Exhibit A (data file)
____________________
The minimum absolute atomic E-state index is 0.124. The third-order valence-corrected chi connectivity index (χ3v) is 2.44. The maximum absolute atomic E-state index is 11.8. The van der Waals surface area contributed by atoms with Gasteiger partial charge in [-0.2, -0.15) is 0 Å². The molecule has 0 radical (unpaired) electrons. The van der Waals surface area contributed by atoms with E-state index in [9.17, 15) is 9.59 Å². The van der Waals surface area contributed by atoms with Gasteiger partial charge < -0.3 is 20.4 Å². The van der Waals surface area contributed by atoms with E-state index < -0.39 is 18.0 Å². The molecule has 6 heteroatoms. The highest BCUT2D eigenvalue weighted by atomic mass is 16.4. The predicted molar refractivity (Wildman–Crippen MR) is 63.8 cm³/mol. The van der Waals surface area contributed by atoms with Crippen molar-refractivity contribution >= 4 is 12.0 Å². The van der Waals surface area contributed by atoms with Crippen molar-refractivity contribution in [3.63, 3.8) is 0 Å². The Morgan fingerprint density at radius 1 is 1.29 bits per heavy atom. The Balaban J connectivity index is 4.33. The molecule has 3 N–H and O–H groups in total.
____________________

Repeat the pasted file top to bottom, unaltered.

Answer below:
The minimum absolute atomic E-state index is 0.124. The third-order valence-corrected chi connectivity index (χ3v) is 2.44. The maximum absolute atomic E-state index is 11.8. The van der Waals surface area contributed by atoms with Gasteiger partial charge in [-0.2, -0.15) is 0 Å². The molecule has 0 radical (unpaired) electrons. The van der Waals surface area contributed by atoms with E-state index in [9.17, 15) is 9.59 Å². The van der Waals surface area contributed by atoms with Gasteiger partial charge < -0.3 is 20.4 Å². The van der Waals surface area contributed by atoms with E-state index < -0.39 is 18.0 Å². The molecule has 6 heteroatoms. The highest BCUT2D eigenvalue weighted by atomic mass is 16.4. The predicted molar refractivity (Wildman–Crippen MR) is 63.8 cm³/mol. The van der Waals surface area contributed by atoms with Crippen molar-refractivity contribution >= 4 is 12.0 Å². The van der Waals surface area contributed by atoms with Crippen molar-refractivity contribution in [3.63, 3.8) is 0 Å². The Morgan fingerprint density at radius 1 is 1.29 bits per heavy atom. The Balaban J connectivity index is 4.33. The molecule has 3 N–H and O–H groups in total.